Check ¿Por qué el género masculino suele dominar a la hora de referirse a colectivos? Feminine is the "exclusive" gender, while masculine is the "inclusive". From RAE's guidelines ...
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11 votes
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Why do fruits seemingly have two genders?

We use "fruta" to refer to some of the juicy fruits of some trees, but "fruto" to refer to the product of something. La pera es el fruto del peral. You can use "fruto" in another contexts like ...
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  • 47.6k
11 votes

Why do names of professions mostly have the feminine ending -a?

Pediatra, taxista, turista and policía are not feminine but common gender: they are invariable and can function either as masculine or feminine; this will be manifest by the form of the articles, ...
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  • 38.9k
11 votes

Dado que COVID-19 es la enfermedad, ¿sería más correcto decir "la COVID-19"?

La RAE (por exactamente esas razones) considera el uso femenino justificado, aunque nota que hay precedente para su uso masculino mayoritario: COVID-19 La Organización Mundial de la Salud ha ...
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  • 19k
10 votes
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Is it possible to refer to a wife as "una marida?"

There are words that have masculine and feminine but there are others that don't. Even in English you have horse and mare (caballo yegua), bull and cow (toro vaca), husband and wife (marido y mujer /...
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  • 10.5k
10 votes
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How does one use a single adjective to describe two or more nouns of different genders?

Your answer can be found in section 3.2 on the Diccionario panhispánico de dudas. Below is a translation of the original text: 3.2. One adjective postposed to several nouns. When one adjective ...
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10 votes
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¿Demasiado o demasiada?

Trátase en este caso de un adverbio, porque demasiado modifica común y no tú. Cuando demasiado es adverbio, es invariable y termina en -o, así que podemos decir que aquella persona debió decir «y tú ...
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10 votes
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¿"No lo es" con objeto femenino?

Según la NGLE (37.1i-37.1k), los atributos de los verbos copulativos como parecer se sustituyen por el pronombre neutro lo independientemente de su género y número.
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  • 38.9k
10 votes

Do Spanish street names not follow grammatical gender rules?

Note that many streets are named after people. Sometimes names coincide with adjectives. For example, you might have the Calle de Javier Rojo Gutiérrez. Over time, people call it Calle Javier Rojo ...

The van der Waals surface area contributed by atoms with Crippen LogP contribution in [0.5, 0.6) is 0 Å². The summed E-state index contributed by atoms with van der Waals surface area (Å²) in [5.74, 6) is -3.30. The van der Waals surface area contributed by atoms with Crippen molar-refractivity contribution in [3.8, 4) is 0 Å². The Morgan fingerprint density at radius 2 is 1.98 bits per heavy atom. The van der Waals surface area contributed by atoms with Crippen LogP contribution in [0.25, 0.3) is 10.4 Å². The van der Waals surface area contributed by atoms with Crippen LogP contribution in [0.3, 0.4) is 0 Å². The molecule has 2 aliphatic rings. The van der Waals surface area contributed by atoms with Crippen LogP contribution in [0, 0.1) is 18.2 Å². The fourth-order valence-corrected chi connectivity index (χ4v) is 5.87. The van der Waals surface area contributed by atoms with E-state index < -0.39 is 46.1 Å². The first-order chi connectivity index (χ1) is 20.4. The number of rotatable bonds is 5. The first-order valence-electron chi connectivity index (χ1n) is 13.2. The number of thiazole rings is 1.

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9 votes

¿Por qué es la palabra «mano» femenina?

1. Why most nouns ending -o are masculine, and -a are feminine Spanish is a Romance language, which means it is descended from Latin. In Latin, nouns fell into 5 groups, depending on how they were ...
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  • 19k
9 votes

¿Qué género tienen los extranjerismos?

Dependiendo de la terminación de la palabra, se le atribuye un género masculino, femenino, neutro o ambos géneros. Un DJ (Disk jockey) puede ser el DJ así como la DJ. En la misma línea de ejemplo ...
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9 votes
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¿Qué género tienen los extranjerismos?

Contacté con la RAE a través de su espléndida sección "Español al día" y he aquí lo que respondieron. No cito textualmente, pues solamente se me autoriza a utilizar parte del contenido de su respuesta:...
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  • 33.4k
9 votes

Listing mixed male and female nouns. Muchos or muchas?

If you start with a female one, you start with muchas. If you start with a male one, you start with muchos. In your example we have Tiene muchas playas, montañas, tiendas y restaurantes. Since ...
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  • 5,590
9 votes

¿Es correcto usar "@" para significar femenino/masculino?

Además de la recomendación de la RAE, permitidme añadir unos argumentos por los que yo personalmente estoy en contra de este uso de @: No aporta nada, pues ya existe en castellano una forma para ...
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9 votes
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I see evidence that "las fieras" is more frequent than "los fieros." If true, why?

You have the answer in both the entry of the RAE and the answer to a very recent question about the order of modifiers in Spanish. First, fiero can be an adjective. See meanings starting with "adj." ...